On October 11, the Black Women’s Player Collective announced itself to the greater soccer world on twitter. Since then, it feels a little bit like the entire country hasn’t really had a chance to slow down and take a breath until now. With NWSL now in their offseason (albeit with a huge slate of logistical events happening before the start of the 2021 season), the players finally have a chance to wind down and process. On Thursday, Lynn Williams will be talking about this hectic year within the framework of being a Black female athlete on a post-election Game Changers panel from Just Women’s Sports and the Black Women in Sport Foundation, alongside Monica McNutt, Sydney Colson, and Ysaora Thibus.
Welcome to our voice. pic.twitter.com/N5tzvw05iC— Black Women’s Player Collective (@BWP_Collective) October 11, 2020
It’s been a long year of reckoning for this country, and NWSL teams weren’t exempt from having serious conversations about racism and all the injustices, big and small, that Black Americans face. Those conversations, Williams said, were long overdue, for a lot of reasons. “I think just in this country we have such a long systemic issue with race,” she said. “Obviously we are colonizers. We had slaves. And so I think there is a level of being uncomfortable with the topic of race because of all the terrible things that have happened in the past. So I think there’s twofold: so one side of it is people feeling like, oh that was so long ago it doesn’t exist, racism doesn’t exist anymore, which is false. And then I think there’s the other side of people feeling guilty for lack of better words? Even though it wasn’t them that necessarily did it, there’s this guilt or this uneasiness about it where it’s just hard to talk about when it shouldn’t be hard to talk about it.”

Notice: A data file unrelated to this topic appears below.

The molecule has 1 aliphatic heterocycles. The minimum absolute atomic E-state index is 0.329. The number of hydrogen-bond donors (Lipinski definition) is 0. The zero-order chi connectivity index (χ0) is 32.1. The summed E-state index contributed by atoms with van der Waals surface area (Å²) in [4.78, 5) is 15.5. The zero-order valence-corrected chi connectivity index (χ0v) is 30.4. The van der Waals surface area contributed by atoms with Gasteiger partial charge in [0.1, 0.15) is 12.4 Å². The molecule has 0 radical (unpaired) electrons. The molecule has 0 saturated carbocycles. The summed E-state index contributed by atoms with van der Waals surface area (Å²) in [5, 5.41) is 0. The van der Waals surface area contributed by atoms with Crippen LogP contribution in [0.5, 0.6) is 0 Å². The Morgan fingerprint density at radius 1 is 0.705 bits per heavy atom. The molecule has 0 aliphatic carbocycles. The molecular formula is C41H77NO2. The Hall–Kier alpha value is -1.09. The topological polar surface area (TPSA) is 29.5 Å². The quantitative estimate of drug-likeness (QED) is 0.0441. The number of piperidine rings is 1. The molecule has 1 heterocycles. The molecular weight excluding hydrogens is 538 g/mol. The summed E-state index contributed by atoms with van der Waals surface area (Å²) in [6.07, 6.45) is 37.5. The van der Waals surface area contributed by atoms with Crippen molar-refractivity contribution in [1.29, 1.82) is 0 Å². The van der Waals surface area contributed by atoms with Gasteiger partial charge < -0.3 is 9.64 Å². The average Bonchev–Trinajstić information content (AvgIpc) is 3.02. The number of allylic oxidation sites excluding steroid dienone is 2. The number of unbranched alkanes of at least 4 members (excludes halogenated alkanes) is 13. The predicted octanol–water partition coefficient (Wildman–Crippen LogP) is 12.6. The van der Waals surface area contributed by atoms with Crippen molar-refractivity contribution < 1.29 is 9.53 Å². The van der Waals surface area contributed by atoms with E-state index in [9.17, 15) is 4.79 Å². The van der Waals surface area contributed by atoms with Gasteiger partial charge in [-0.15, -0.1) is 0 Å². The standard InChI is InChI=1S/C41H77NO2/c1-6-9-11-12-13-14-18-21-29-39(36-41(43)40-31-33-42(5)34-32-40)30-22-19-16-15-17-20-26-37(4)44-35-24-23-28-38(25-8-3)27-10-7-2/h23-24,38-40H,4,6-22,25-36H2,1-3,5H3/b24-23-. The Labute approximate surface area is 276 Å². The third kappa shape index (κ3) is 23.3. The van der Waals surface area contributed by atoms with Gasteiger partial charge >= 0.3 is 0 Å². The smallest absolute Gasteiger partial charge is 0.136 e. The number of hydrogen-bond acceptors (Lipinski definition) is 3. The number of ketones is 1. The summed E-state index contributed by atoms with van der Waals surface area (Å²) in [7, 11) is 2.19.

That national uneasiness with talking about race has certainly made it harder to talk about race on the more micro level within American women’s soccer. Williams pointed at the clearly disparate level of Black players in NWSL versus the WNBA - something like nearly 80% Black players in the WNBA, to NWSL’s under 20%.
“I think that, unlike the WNBA, when they want to mobilize everyone is just kind of onboard and they don’t have to convince their teammates that this is an issue,” said Williams. “Whereas because the Black [NWSL] voice I think is smaller – not in loudness but just in size – that it was really hard, or it’s really hard to convince people who don’t believe that this is a real issue that’s going on.”
Williams hopes the BWPC can be the backup that Black voices need in NWSL. For her, she found it easier than others to talk to her teammates at the North Carolina Courage about being Black in America. “I feel like I was blessed to have, what was there, six Black girls on the team? Which is so unheard of,” she said. “I was like oh my gosh, I have so much support here.” In the wake of George Floyd’s murder by the police in May of this year, Williams said the Courage got the team together in a circle and had an open forum discussion, in which she and her Black teammates were willing to answer questions. She also had more personal discussions with roommate Sam Mewis, letting Mewis ask questions and sharing her experiences.